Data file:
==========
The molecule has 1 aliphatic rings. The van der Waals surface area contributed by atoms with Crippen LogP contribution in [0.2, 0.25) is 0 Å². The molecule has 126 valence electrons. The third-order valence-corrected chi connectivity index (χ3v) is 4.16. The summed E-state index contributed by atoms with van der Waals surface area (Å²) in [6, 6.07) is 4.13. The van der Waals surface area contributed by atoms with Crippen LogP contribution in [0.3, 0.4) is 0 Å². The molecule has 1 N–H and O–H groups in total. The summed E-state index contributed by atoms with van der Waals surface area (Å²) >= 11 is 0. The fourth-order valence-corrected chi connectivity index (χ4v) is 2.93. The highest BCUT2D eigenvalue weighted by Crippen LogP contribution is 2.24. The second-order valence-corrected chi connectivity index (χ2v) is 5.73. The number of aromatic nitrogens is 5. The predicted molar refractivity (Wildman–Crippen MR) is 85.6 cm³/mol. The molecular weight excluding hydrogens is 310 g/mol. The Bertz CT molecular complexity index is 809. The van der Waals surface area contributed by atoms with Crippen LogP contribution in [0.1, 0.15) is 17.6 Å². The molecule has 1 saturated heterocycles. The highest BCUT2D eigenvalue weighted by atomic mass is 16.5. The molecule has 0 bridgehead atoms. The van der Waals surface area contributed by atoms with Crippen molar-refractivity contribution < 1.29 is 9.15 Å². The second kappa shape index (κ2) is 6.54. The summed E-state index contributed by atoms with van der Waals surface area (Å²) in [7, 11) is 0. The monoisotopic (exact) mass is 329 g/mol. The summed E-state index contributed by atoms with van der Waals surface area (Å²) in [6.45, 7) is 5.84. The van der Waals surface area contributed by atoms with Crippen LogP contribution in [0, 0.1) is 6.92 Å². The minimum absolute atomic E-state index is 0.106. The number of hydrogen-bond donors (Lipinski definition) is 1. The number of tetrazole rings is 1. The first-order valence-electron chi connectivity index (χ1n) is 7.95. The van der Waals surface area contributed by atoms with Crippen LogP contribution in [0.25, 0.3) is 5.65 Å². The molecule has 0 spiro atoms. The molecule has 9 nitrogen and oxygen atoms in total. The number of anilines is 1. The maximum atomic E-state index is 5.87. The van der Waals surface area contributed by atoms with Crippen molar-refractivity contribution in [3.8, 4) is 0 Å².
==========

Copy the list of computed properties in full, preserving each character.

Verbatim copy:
The molecule has 1 aliphatic rings. The van der Waals surface area contributed by atoms with Crippen LogP contribution in [0.2, 0.25) is 0 Å². The molecule has 126 valence electrons. The third-order valence-corrected chi connectivity index (χ3v) is 4.16. The summed E-state index contributed by atoms with van der Waals surface area (Å²) in [6, 6.07) is 4.13. The van der Waals surface area contributed by atoms with Crippen LogP contribution in [0.3, 0.4) is 0 Å². The molecule has 1 N–H and O–H groups in total. The summed E-state index contributed by atoms with van der Waals surface area (Å²) >= 11 is 0. The fourth-order valence-corrected chi connectivity index (χ4v) is 2.93. The highest BCUT2D eigenvalue weighted by Crippen LogP contribution is 2.24. The second-order valence-corrected chi connectivity index (χ2v) is 5.73. The number of aromatic nitrogens is 5. The predicted molar refractivity (Wildman–Crippen MR) is 85.6 cm³/mol. The molecular weight excluding hydrogens is 310 g/mol. The Bertz CT molecular complexity index is 809. The van der Waals surface area contributed by atoms with Crippen LogP contribution in [0.1, 0.15) is 17.6 Å². The molecule has 1 saturated heterocycles. The highest BCUT2D eigenvalue weighted by atomic mass is 16.5. The molecule has 0 bridgehead atoms. The van der Waals surface area contributed by atoms with Crippen molar-refractivity contribution < 1.29 is 9.15 Å². The second kappa shape index (κ2) is 6.54. The summed E-state index contributed by atoms with van der Waals surface area (Å²) in [7, 11) is 0. The monoisotopic (exact) mass is 329 g/mol. The summed E-state index contributed by atoms with van der Waals surface area (Å²) in [6.45, 7) is 5.84. The van der Waals surface area contributed by atoms with Crippen LogP contribution in [0, 0.1) is 6.92 Å². The minimum absolute atomic E-state index is 0.106. The number of hydrogen-bond donors (Lipinski definition) is 1. The number of tetrazole rings is 1. The first-order valence-electron chi connectivity index (χ1n) is 7.95. The van der Waals surface area contributed by atoms with Crippen LogP contribution in [0.25, 0.3) is 5.65 Å². The molecule has 0 spiro atoms. The molecule has 9 nitrogen and oxygen atoms in total. The number of anilines is 1. The maximum atomic E-state index is 5.87. The van der Waals surface area contributed by atoms with Crippen molar-refractivity contribution in [3.8, 4) is 0 Å².